The 917-acre (371-hectare) Hanalei National Wildlife Refuge was established in 1972 to conserve four species of endangered waterbirds, and is located in Hanalei Valley on the north shore of the island of Kauai. The refuge consists of 300 acres (121 hectares) of the flat floor of Hanalei Valley, a portion of the Hanalei River, which is a designated American Heritage River, and adjacent steep slopes and ridges. The floor of Hanalei Valley is approximately 0.5 miles (0.8 km) wide and was formed by erosion and alluvial deposits from the Hanalei River, which meanders through the valley. The valley floor ranges in elevation from 10 feet (3 meters) near the Hanalei Bridge to 40 feet (12 meters) at the refuge's southern boundary, and the refuge extends up to 400 (121 meters) feet on adjacent ridges.
The Hanalei area has been used by people to cultivate taro and rice for about 1,000 years. The USFWS allows several farmers to cultivate taro on the refuge under a special use permit. Water from the river is diverted through a system of ditches, channels, and pipelines to irrigate 186 acres of taro fields and 62 acres of wildlife impoundments before returning to the river.
Average monthly temperature at the refuge ranges from the lower to upper 70s (?F) throughout the year, and the median annual rainfall is about 80 inches (2 meters). Vegetation on the refuge is dominated by naturalized alien species. A paved county road passes through the refuge, providing viewing access to some areas, but the wetland portions of Hanalei NWR are not open to the public.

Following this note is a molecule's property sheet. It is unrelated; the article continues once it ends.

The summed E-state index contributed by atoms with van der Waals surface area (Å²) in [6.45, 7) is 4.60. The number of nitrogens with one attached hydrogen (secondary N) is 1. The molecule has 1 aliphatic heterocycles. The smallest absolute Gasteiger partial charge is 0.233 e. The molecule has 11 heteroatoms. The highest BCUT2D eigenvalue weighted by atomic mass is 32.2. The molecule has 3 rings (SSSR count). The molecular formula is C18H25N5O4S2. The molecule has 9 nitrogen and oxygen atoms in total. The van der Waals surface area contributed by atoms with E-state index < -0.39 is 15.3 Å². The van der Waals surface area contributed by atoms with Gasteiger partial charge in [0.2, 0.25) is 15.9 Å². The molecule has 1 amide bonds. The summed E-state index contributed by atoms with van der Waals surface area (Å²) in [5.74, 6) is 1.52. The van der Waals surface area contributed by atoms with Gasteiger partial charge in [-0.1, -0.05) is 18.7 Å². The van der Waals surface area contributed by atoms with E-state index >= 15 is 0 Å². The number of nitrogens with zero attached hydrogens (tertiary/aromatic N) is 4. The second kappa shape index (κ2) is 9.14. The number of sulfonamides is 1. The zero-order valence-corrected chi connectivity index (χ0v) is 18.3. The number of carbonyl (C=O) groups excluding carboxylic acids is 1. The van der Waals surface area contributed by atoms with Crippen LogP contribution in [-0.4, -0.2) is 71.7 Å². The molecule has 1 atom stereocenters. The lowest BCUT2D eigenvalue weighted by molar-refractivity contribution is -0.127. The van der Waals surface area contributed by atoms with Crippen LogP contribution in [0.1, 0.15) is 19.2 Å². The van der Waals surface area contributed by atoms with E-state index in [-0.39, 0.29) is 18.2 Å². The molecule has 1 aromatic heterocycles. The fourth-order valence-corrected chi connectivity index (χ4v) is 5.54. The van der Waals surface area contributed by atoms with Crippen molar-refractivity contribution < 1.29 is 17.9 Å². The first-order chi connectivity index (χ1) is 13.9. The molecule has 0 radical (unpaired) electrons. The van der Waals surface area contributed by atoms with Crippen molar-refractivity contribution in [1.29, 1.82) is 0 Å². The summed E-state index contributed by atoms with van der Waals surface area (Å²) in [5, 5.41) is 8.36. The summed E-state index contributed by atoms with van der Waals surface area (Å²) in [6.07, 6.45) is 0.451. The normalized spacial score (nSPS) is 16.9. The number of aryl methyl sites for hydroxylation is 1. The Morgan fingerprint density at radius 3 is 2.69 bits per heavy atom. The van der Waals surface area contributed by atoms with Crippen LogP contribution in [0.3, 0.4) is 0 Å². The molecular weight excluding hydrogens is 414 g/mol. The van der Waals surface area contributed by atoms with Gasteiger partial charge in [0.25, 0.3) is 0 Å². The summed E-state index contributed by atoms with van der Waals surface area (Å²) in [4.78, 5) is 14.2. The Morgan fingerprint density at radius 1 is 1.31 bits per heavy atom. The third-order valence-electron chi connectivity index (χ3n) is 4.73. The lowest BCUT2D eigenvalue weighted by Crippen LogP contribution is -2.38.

Hanalei National Wildlife Refuge contains one of the largest concentrations of wetland birds in Hawai`i. It is an important breeding, feeding, and resting area for five bird species listed under the U.S. Endangered Species Act; the Koloa or Hawaiian Duck, Hawaiian Stilt, Hawaiian Coot, Hawaiian Common Moorhen, and Nene or Hawaiian Goose. The vast majority of Hawaiian Ducks occurs on Kaua`i, and Hanalei supports the largest concentration, with a maximum of 251 birds observed in August 1994. Nene were reintroduced to Kauai beginning in 1985 and are increasing rapidly. About 50 Nene were present in the Hanalei area in 2007, one of few locations where this upland goose is regularly seen in wetland habitat.
Hanalei also supports a variety of migratory waterfowl, shorebirds, and other wetland birds from August-April. Some species occur primarily during migration, but others are present throughout the winter months. At least 23 species of waterfowl and 19 species of shorebirds have been observed at the refuge, and several unusual visitors are now seen regularly at Hanalei, including White-faced Ibis, Brant, and Osprey. Numerous vagrants have appeared over the years, including Baikal Teal and Golden Eagle, making Hanalei one of the top sites for wetland birds in Hawai`i.
Habitat and land use